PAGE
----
Are Ginger and Turmeric Shots Healthy?

on Fri 18 Nov

Are Ginger Shots Healthy?

 

This article is for information only and does not represent medical advice. Always seek a consultation with your general practitioner and healthcare provider before making any decisions which may affect any medications, diagnosis or ongoing treatment.

 

Background

I first saw ginger shots appear in Starbucks, sat there on the shelf waiting to be tried and experienced.  The contents stated 100 mls of a punchy apple, ginger and lime blend; said to be a great source of vitamin C.  With 37Kcal and a higher in both (7.7g) Carbs and (7.7g) sugar, they certainly tasted great – but at £2.50 for the 100mls, it seemed rather expensive.  In comparison, Sainsbury’s also sell an ‘Unrooted Mighty Ginger Shot’ drink priced at £2.00 for 100ml. Prices correct as of 17 Nov 22.

Ginger is native to Southeast Asia and is a member of the Zingiberaceae family, it has been used for centuries as both a spice and sweetener.  In popular traditional herbal medicine, ginger is believed to have therapeutic effects, especially when used as a remedy for coughs. Did you also know that ginger is used for the alleviation of pain, nausea and vomiting?

 

Popularity

After the recent lockdowns and in the wake of the covered 19 pandemic, doctor’s surgeries and chemists seem to be struggling with the sheer volume and backlog of people seeking treatments and help. People appear to seek greater control of their own journey towards health; they are seeking a return to preventative techniques and remedies which are both natural remedies but also are an integrative approach to health. Today, there is a distrust of the differing chemicals and formulations which people  don’t understand but are putting into their bodies.  It seems there is a demand for small bottles of instant health!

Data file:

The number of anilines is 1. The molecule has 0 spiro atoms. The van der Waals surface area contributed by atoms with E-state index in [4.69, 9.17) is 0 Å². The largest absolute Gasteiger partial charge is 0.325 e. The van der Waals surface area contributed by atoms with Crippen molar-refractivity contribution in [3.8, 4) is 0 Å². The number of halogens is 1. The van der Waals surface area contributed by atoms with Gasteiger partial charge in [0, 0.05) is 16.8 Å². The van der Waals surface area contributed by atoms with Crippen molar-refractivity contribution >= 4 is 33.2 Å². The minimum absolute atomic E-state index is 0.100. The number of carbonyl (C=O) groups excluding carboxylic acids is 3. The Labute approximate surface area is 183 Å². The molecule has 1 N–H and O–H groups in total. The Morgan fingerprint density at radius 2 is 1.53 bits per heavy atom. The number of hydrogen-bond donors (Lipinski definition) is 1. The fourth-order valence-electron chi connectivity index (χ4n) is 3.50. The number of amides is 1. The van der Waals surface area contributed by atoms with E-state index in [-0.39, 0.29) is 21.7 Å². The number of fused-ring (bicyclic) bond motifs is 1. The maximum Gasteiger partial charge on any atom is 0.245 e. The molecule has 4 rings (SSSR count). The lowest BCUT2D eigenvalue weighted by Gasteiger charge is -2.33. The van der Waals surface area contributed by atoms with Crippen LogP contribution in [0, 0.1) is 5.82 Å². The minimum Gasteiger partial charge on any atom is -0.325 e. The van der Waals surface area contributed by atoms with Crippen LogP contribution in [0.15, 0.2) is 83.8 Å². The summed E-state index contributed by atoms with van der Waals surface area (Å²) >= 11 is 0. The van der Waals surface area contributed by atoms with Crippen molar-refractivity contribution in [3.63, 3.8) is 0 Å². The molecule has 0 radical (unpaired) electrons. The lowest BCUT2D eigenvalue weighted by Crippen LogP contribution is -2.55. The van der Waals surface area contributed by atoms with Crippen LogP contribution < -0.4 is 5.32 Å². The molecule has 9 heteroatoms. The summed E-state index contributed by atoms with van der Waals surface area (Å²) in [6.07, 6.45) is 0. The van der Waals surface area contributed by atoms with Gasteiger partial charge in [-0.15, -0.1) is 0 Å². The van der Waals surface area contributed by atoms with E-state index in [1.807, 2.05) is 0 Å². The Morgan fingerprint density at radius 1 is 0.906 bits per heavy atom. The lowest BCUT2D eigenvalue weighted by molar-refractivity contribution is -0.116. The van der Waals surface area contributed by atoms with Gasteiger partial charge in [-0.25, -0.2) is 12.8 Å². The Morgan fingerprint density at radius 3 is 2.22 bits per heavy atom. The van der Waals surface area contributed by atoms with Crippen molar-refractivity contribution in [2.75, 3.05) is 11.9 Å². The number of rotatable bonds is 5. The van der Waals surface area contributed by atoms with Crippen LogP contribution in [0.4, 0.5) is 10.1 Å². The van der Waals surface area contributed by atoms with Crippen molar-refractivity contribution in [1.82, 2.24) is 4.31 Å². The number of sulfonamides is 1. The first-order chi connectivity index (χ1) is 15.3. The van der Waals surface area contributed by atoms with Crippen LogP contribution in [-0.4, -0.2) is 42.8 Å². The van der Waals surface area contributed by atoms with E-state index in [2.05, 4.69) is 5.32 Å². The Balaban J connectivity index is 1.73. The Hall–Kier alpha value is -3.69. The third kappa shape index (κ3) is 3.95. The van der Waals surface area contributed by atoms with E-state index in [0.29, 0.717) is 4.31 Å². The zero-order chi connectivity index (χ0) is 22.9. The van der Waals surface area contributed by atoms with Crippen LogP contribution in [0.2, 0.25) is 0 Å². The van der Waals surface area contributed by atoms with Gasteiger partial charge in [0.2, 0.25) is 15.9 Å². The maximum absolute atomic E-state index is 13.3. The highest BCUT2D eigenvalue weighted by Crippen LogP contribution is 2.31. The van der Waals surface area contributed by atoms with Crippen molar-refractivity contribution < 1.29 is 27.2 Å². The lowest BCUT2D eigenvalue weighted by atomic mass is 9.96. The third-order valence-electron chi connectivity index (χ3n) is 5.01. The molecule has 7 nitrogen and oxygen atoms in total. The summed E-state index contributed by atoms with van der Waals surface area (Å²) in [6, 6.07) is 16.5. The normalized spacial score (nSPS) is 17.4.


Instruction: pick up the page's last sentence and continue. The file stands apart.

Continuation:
I decided to see if this drink which is gaining in popularity was healthy and if I could make my own authentic tasting shot and how much that would be in price. So, is it great health wise or simply a nice drink?

 

The Question of Health

First, is ginger healthy? I decided to look at a recent journal article for some answers. It appears that there some good news whilst also raising further questions. Ginger has previously been documented for its antioxidant, anti-inflammatory, anti-infection and weight reducing properties. In a recent study it was concluded that Ginger may have a positive effect on the microbiota which in turn may help to reduce body fat and fatty liver and also insulin resistance, however, Ozkur (2022) points out that there are very few studies available which have looked at effective dosages.

T the possible health benefits that have been suggested:

  • Immune system boost
  • Weight loss
  • Blood sugar control
  • Antioxidant properties
  • Decrease in digestive issues
  • Reduced inflammation

Key Point

For me it seemed a simple choice, have a ginger and turmeric shot and enjoy any unexpected health benefits whilst also having a nice but incredibly good value drink…

 

How do you make an amazing effective ginger shot?

Ingredients:

  1. Water – 50mls
  2. Apple juice – 240mls
  3. 1 x lemon
  4. Tsp ground Turmeric (6mls)
  5. 30g Ginger - adjust to taste, I prefer more.
  6. Tbsp Honey (18mls)

Method:

  • set up your blender and put in the splash of water and apple juice
  • Chop the lemon into 2 halves and squeeze in the lemon juice
  • Add in the teaspoon of tumour and a tablespoon of honey
  • cut off 30 g of ginger, peeling the outside and then chopping into smaller pieces
  • Add the ginger to the mixture and blend

…really… it’s that simple... Experiment and adjust to taste.

 

Cost

The cost (at 17/11/2022 priced from Sainsbury’s online) = 87p for 240mls which is just 36p per 100ml

 

References:

Healthline. 2019. Are Ginger Shots Healthy. [ONLINE] Available at: https://www.healthline.com/nutrition/ginger-shots. [Accessed 17 November 2022].

 

Hewlings SJ, Kalman DS. Curcumin: A Review of Its Effects on Human Health. Foods. 2017 Oct 22;6(10):92. doi: 10.3390/foods6100092. PMID: 29065496; PMCID: PMC5664031.

 

Mahluji S, Ostadrahimi A, Mobasseri M, Ebrahimzade Attari V, Payahoo L. Anti-inflammatory effects of zingiber officinale in type 2 diabetic patients. Adv Pharm Bull. 2013;3(2):273-6. doi: 10.5681/apb.2013.044. Epub 2013 Aug 20. PMID: 24312847; PMCID: PMC3848205.

 

Ozkur, M. et al., 2022. Ginger for Healthy Ageing: A Systematic Review on Current Evidence of Its Antioxidant, Anti-Inflammatory, and Anticancer Properties. Oxidative medicine and cellular longevity, 2022, 4748447–16

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